“We are determined to take this case to the High Court to reclaim AID/WATCH’s charitable tax status”, said Dr James Goodman of the AID/WATCH Committee of Management.
Last month the Full Federal Court confirmed that the Australian Tax Office (ATO) could remove AID/WATCH’s charitable status on the grounds that AID/WATCH tries to influence the administration of Australian Government overseas aid programs. AID/WATCH is now seeking Special Leave to Appeal to the High Court, to overturn the Federal Court judgement.
Dr Goodman said: “This case has sparked widespread concern across the charitable sector.
“By stating that charities cannot be directed at engaging in public debate, and influencing governments, this judgement imposes a restrictive definition of charitable status.
“The ATO disqualified AID/WATCH as a charity in 2006 and it hit us hard. AID/WATCH Annual Reports show that this decision has caused a drop in grants from foundations. AID/WATCH now relies on donations, but remains financially independent of government and business.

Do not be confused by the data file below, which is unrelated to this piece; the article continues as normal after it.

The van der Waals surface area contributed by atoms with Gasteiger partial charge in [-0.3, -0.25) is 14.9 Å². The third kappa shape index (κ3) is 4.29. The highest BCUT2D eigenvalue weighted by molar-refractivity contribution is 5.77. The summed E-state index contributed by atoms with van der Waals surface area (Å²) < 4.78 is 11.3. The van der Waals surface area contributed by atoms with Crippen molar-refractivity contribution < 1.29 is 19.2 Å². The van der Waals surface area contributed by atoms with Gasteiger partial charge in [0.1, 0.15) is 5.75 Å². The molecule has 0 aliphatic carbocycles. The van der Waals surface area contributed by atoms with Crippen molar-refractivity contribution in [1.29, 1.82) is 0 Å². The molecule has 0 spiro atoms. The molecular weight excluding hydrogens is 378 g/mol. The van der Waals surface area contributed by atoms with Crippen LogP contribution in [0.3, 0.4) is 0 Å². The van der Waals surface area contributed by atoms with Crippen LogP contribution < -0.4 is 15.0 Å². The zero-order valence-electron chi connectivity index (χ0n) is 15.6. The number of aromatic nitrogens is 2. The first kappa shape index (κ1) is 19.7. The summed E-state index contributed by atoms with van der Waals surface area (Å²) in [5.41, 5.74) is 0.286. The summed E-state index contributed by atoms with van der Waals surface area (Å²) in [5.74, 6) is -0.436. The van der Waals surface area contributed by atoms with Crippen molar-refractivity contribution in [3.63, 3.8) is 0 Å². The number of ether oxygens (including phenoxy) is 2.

“Winning back our charitable status is vital if we are to do the important job of monitoring the Australian overseas aid program’.
“We could not appeal to the High Court without the support of the charitable sector. For a small organisation, taking this on alone, the risks are too high. But for the charitable sector, letting this judgement stand unchallenged, is unthinkable”, said Dr Goodman.
Other major charities have expressed serious concern about the implications of the Federal Court judgement, and have encouraged AID/WATCH to pursue the appeal. A number have pledged to help AID/WATCH pay any costs that may arise from deciding to go ahead with the appeal to the High Court.
The judgement comes as the Productivity Commission, in its Draft Report on the Not For Profit Sector, released last week, recommends that Government pass legislation to clarify the definition of charitable status, and specifically, that charities can engage in public debate.
For more information, contact Dr James Goodman 0425 264 016